Professor Guy Standing from The School of Oriental and African Studies at the University of London was a founding member of the Basic Income European Network (in recent years renamed the Basic Income Earth Network). Standing, for many years a senior economist with the International Labour Organisation, is perhaps best known for his book The Precariat: The New Dangerous Class published in 2011. His latest book is entitled The Corruption of Capitalism: Why Rentiers Thrive and Work Does Not Pay looks principally at the way neoliberalism has developed in capitalist societies in recent years.
Tim Dunlop, a Melbourne academic, journalist and author, has an abiding interest in the future of work. Recently he published Why the future is Workless. It is at times a rollicking good read and contains some amusing antidotes. For instance, at page 41 he writes "Last year, my wife was invited to a breakfast meeting, scheduled to start at 6.30 am on a cold Melbourne morning. The subject of the meeting: work-life balance"! He quotes, at page 14, from the English Poor Act of 1552:
If any man or woman, able to work, should refuse to labour and live idly for three days, he or she should be branded with a red hot iron on the breast with the letter V (presumably short for vagrant) and should be judged the slave for two years of any person who should inform against such idler.
Not surprisingly Dunlop spends much of the first two chapters pointing to the deeply ingrained nature of the work ethic. At page 21, he notes that employment, which in ancient Greece was considered the duty of slaves, has become in capitalist countries "the defining characteristic of human worth". At page 42, he declares:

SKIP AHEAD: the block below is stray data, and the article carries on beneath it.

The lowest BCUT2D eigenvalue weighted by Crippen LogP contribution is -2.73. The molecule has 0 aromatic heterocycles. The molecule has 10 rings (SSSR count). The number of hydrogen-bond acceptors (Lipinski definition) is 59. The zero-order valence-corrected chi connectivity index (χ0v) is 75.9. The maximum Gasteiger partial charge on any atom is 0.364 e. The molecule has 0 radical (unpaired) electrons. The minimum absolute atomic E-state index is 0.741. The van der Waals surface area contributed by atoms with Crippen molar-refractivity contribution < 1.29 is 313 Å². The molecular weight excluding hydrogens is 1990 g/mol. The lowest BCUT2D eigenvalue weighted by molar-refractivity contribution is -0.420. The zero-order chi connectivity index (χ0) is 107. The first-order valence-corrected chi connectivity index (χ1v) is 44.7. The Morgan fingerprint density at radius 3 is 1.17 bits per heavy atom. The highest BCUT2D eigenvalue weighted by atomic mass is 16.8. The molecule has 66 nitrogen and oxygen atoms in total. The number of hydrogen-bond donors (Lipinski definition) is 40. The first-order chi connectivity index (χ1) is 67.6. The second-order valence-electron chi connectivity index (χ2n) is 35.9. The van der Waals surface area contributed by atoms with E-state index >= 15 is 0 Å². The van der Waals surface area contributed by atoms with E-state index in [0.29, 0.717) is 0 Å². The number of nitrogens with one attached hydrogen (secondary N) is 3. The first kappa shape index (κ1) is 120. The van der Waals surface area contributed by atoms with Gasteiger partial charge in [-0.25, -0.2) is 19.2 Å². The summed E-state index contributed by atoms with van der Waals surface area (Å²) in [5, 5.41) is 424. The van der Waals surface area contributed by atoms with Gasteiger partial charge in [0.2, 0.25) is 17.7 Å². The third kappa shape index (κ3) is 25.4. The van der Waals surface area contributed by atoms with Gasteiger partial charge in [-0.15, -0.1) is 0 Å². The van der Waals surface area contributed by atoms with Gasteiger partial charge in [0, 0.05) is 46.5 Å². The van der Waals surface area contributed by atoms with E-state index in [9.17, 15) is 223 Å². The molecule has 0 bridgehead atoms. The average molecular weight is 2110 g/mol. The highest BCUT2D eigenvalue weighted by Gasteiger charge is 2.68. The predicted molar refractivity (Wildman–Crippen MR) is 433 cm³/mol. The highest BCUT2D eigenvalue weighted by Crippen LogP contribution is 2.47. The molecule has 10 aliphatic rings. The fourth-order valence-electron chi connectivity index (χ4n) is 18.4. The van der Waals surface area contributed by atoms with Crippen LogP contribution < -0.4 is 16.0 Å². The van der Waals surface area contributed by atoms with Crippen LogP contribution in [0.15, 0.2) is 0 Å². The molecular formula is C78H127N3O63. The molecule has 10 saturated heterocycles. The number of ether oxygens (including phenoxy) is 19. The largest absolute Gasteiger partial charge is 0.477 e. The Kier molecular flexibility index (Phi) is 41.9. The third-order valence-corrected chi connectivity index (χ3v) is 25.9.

We hold ourselves and others to impossible standards of participation even as 40 odd years of market liberalisation, technological development and growing inequality have made it plain that the system is not rewarding the average person in the way it once did. It is almost a psychosis, this elevation of work to the centre of our existence.
Hand in hand with this analysis he obliquely refers to Hockey's 2013/14 pronouncements that "The age of entitlements was over " by noting "These were not 'entitlements' as it is now fashionable to label them, but the material expression of what most citizens saw as the whole point of government."
Standing, at page 12, makes the point that:
At the heart of neo-liberalism is a contradiction. While its proponents profess a belief in 'unregulated' markets, they favour regulations to prevent collective bodies from operating in favour of social solidarity. That is why they want controls over unions, collective bargaining, professional associations and occupational guilds. …Neo-liberalism is a convenient rationale for rentier capitalism.
In Australia, the stated grounds for seeking a double disillusion election in 2016 were a perfect example of Standing's point. Dunlop, at page 209 says: "The big lie of neoliberalism is that it wants a small state, the truth is, that it wants a compliant state."
At pages 29-30, Standing notes that in Western countries:
...rising productivity used to be matched by rising average wages…But, since the 1980s higher productivity has not led to higher wages. For instance, real wages in the USA have stagnated for over three decades while productivity has risen steadily.
Towards the end of Chapter 1, Standing considers the con of austerity economics, elaborating upon Dunlop's point about "entitlements". Standing returns to the downsides of austerity economics for the less affluent many times throughout his book.
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